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December 23, 2013

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Thanks for sharing Millionaire 16!!

My favorite part of your post: "(2) Smile - even when talking on the phone. People can tell.".

That is just GOLD right there. I couldn't agree more. Rain or shine (no matter how you actually feel) -- a smiling can have an enormous ROI!! :-)

Questions:

1.) At what age/point in your career did you start making a 6 figure income?
2.) How large is your current home?
3.) Did you make any big financial mistakes along the way that you needed to push through and overcome?

Excellent profile - thanks again!!

Great job, and congrats on your financial success. Thanks for sharing your story.

"(personally, I'm hoping for another significant market correction in the next few years). "

I smiled when I read this. People think I'm nuts when I say that!

Great job and thanks for sharing.

I believe only day traders stand to benefit from market correction. If you are like me and all the others here investing in a balanced portfolio of mainly index funds, then you definitely do NOT want market corrections. What you want is an efficient economy with the right mix of government regulation, inflation, and full employment to maximize potential GDP.

We can all now be full time patriots and quit the longing for market corrections.

@Luis

I guess I wouldn't say I'm hoping for a market correction. It would be great if the market return took a nice slow upward path my whole life. However, that just is not reality. We all know there WILL be a market correction. So what I'm saying is that when that correction happens, I'd like to have a significant amount of time prior to my retirement to fully participate in the recovery.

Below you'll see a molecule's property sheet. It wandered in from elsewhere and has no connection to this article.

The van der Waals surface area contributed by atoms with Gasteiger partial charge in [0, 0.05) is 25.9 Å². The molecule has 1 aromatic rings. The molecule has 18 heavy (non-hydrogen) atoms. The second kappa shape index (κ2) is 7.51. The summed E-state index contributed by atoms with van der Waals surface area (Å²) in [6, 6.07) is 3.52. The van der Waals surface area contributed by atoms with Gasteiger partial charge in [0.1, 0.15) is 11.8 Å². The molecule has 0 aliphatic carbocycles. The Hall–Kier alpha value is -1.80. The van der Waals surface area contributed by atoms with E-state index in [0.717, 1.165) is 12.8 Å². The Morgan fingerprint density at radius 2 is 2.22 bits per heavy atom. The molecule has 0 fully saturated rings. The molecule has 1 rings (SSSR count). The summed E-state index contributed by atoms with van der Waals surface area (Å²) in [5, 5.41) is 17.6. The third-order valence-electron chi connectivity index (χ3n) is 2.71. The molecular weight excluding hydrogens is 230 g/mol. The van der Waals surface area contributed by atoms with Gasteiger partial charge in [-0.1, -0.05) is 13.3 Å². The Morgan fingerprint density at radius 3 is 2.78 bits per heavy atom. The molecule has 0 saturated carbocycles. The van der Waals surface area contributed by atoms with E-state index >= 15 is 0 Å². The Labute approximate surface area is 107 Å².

@Nate

Thanks for the nice comments - I answered your questions earlier, but it doesn't seem as if they posted:

(1) I think I was 32 or 33 when I reached a six figure salary. I see a lot of people that reach that point earlier using the tactic of switching jobs to boost salary. I respect that. However, I've stayed with the same firm for 20 years. I've probably given up some on salary, but have certainly gained in security, influence within the company, and I'm now up to about five weeks of vacation annually.
(2) Our home is 2,700 square feet. It's plenty big for our family of four. We think we could make do with less space if we needed to. The quality of the home, layout and function is probably more important to us than the space. Less square footage is less stuff to by and less house to heat/cool.
(3) I've made plenty of mistakes. Off the top of my head, I leased a car in my mid-twenties because it was the only way I could afford it at the time. I learned my lesson. Also, I bought a few stocks that did real well, but just as many that were mistakes. The lesson for me was to deal in mutual funds and now lower cost index funds exclusively for the past 10 years. It's worked well.

Update: Since I originally answered the interview questions, net worth has increased to $1,126,503 - most of this has been driven by the bull market the past three months. Also, I've received a 5% raise at work. Finally, we decided to reap some of the market gains and sell some things to free up enough cash to retire our mortgage. Priceless look on the Wells Fargo teller's face when I handed her a check for $17,000 and told her I wanted to make my final payment....:)

Congrats, #16! Thanks for telling your story. Nice job on the mortgage, you made it sound easy but you are being humble. We all know what you mean, when you say you are 'hoping for a market correction'; it is coming, and you have some 'dry powder' to take advantage of an entry-point with greater upside and less risk. Continued success to you and your family!

@#9
Thanks for the encouragement....happy holidays to you!

Wish you had a picture of the teller!
Good to know there are others out there doing it the old-fashioned way: spend less, save more and learn from your mistakes.
Though I don't agree (for me) about paying off my RE holdings since I can make more in the equity markets than I pay on an aftertax basis for the loans, it works for many people.
I do agree that marrying someone with compatible values and economic goals is a make-or-break part of the plan.
Thanks for sharing.

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